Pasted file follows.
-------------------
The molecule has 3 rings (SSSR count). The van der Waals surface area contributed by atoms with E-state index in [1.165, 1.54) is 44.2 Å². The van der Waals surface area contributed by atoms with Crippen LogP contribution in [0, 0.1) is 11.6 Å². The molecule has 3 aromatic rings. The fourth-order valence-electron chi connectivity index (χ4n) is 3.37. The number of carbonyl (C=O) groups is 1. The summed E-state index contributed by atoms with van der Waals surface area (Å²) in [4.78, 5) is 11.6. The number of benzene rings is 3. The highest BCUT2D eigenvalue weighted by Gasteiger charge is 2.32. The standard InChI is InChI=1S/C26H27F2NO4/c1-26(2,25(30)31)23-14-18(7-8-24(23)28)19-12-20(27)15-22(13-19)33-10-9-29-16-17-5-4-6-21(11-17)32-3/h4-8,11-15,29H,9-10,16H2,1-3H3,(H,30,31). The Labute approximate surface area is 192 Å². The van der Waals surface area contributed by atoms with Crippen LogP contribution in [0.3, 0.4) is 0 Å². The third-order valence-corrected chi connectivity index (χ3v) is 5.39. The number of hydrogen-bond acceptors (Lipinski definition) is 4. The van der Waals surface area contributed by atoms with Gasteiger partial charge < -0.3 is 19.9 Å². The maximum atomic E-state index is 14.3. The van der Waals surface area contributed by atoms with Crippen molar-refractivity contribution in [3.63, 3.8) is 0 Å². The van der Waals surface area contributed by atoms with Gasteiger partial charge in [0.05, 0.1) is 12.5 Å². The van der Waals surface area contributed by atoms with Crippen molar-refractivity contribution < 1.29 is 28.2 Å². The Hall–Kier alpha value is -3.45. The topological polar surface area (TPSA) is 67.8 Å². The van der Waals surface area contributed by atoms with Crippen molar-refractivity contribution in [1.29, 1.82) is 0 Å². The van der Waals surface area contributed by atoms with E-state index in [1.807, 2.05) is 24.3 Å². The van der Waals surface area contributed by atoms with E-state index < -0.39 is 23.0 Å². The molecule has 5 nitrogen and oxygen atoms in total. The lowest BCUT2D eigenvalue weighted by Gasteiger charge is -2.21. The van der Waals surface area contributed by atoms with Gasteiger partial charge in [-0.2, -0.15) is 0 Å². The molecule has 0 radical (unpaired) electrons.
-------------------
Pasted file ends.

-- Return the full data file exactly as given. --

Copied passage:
The molecule has 3 rings (SSSR count). The van der Waals surface area contributed by atoms with E-state index in [1.165, 1.54) is 44.2 Å². The van der Waals surface area contributed by atoms with Crippen LogP contribution in [0, 0.1) is 11.6 Å². The molecule has 3 aromatic rings. The fourth-order valence-electron chi connectivity index (χ4n) is 3.37. The number of carbonyl (C=O) groups is 1. The summed E-state index contributed by atoms with van der Waals surface area (Å²) in [4.78, 5) is 11.6. The number of benzene rings is 3. The highest BCUT2D eigenvalue weighted by Gasteiger charge is 2.32. The standard InChI is InChI=1S/C26H27F2NO4/c1-26(2,25(30)31)23-14-18(7-8-24(23)28)19-12-20(27)15-22(13-19)33-10-9-29-16-17-5-4-6-21(11-17)32-3/h4-8,11-15,29H,9-10,16H2,1-3H3,(H,30,31). The Labute approximate surface area is 192 Å². The van der Waals surface area contributed by atoms with Crippen LogP contribution in [0.3, 0.4) is 0 Å². The third-order valence-corrected chi connectivity index (χ3v) is 5.39. The number of hydrogen-bond acceptors (Lipinski definition) is 4. The van der Waals surface area contributed by atoms with Gasteiger partial charge < -0.3 is 19.9 Å². The maximum atomic E-state index is 14.3. The van der Waals surface area contributed by atoms with Crippen molar-refractivity contribution in [3.63, 3.8) is 0 Å². The van der Waals surface area contributed by atoms with Gasteiger partial charge in [0.05, 0.1) is 12.5 Å². The van der Waals surface area contributed by atoms with Crippen molar-refractivity contribution < 1.29 is 28.2 Å². The Hall–Kier alpha value is -3.45. The topological polar surface area (TPSA) is 67.8 Å². The van der Waals surface area contributed by atoms with Crippen molar-refractivity contribution in [1.29, 1.82) is 0 Å². The van der Waals surface area contributed by atoms with E-state index in [1.807, 2.05) is 24.3 Å². The van der Waals surface area contributed by atoms with E-state index < -0.39 is 23.0 Å². The molecule has 5 nitrogen and oxygen atoms in total. The lowest BCUT2D eigenvalue weighted by Gasteiger charge is -2.21. The van der Waals surface area contributed by atoms with Gasteiger partial charge in [-0.2, -0.15) is 0 Å². The molecule has 0 radical (unpaired) electrons.